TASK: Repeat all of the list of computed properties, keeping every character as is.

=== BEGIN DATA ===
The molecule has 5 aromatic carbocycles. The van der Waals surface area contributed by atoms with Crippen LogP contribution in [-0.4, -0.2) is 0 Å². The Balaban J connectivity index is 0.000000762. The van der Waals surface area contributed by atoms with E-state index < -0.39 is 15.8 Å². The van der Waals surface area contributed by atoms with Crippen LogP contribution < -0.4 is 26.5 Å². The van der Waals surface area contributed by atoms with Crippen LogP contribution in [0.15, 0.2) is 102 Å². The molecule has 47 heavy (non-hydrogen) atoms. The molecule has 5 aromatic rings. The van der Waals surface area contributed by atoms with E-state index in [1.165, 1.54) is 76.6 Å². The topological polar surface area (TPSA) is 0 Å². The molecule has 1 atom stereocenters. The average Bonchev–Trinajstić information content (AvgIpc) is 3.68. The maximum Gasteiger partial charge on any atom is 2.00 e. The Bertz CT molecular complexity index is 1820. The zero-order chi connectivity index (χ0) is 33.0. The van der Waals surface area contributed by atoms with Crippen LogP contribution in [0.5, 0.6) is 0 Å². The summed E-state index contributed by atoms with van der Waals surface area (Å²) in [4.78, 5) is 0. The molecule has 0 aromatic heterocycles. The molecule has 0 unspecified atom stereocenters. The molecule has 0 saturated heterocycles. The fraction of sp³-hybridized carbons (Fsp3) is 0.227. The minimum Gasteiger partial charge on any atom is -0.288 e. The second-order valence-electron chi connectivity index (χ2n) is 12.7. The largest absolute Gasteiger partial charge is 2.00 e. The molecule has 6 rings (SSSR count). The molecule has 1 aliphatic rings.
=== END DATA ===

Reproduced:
The molecule has 5 aromatic carbocycles. The van der Waals surface area contributed by atoms with Crippen LogP contribution in [-0.4, -0.2) is 0 Å². The Balaban J connectivity index is 0.000000762. The van der Waals surface area contributed by atoms with E-state index < -0.39 is 15.8 Å². The van der Waals surface area contributed by atoms with Crippen LogP contribution < -0.4 is 26.5 Å². The van der Waals surface area contributed by atoms with Crippen LogP contribution in [0.15, 0.2) is 102 Å². The molecule has 47 heavy (non-hydrogen) atoms. The molecule has 5 aromatic rings. The van der Waals surface area contributed by atoms with E-state index in [1.165, 1.54) is 76.6 Å². The topological polar surface area (TPSA) is 0 Å². The molecule has 1 atom stereocenters. The average Bonchev–Trinajstić information content (AvgIpc) is 3.68. The maximum Gasteiger partial charge on any atom is 2.00 e. The Bertz CT molecular complexity index is 1820. The zero-order chi connectivity index (χ0) is 33.0. The van der Waals surface area contributed by atoms with Crippen LogP contribution in [0.5, 0.6) is 0 Å². The summed E-state index contributed by atoms with van der Waals surface area (Å²) in [4.78, 5) is 0. The molecule has 0 aromatic heterocycles. The molecule has 0 unspecified atom stereocenters. The molecule has 0 saturated heterocycles. The fraction of sp³-hybridized carbons (Fsp3) is 0.227. The minimum Gasteiger partial charge on any atom is -0.288 e. The second-order valence-electron chi connectivity index (χ2n) is 12.7. The largest absolute Gasteiger partial charge is 2.00 e. The molecule has 6 rings (SSSR count). The molecule has 1 aliphatic rings.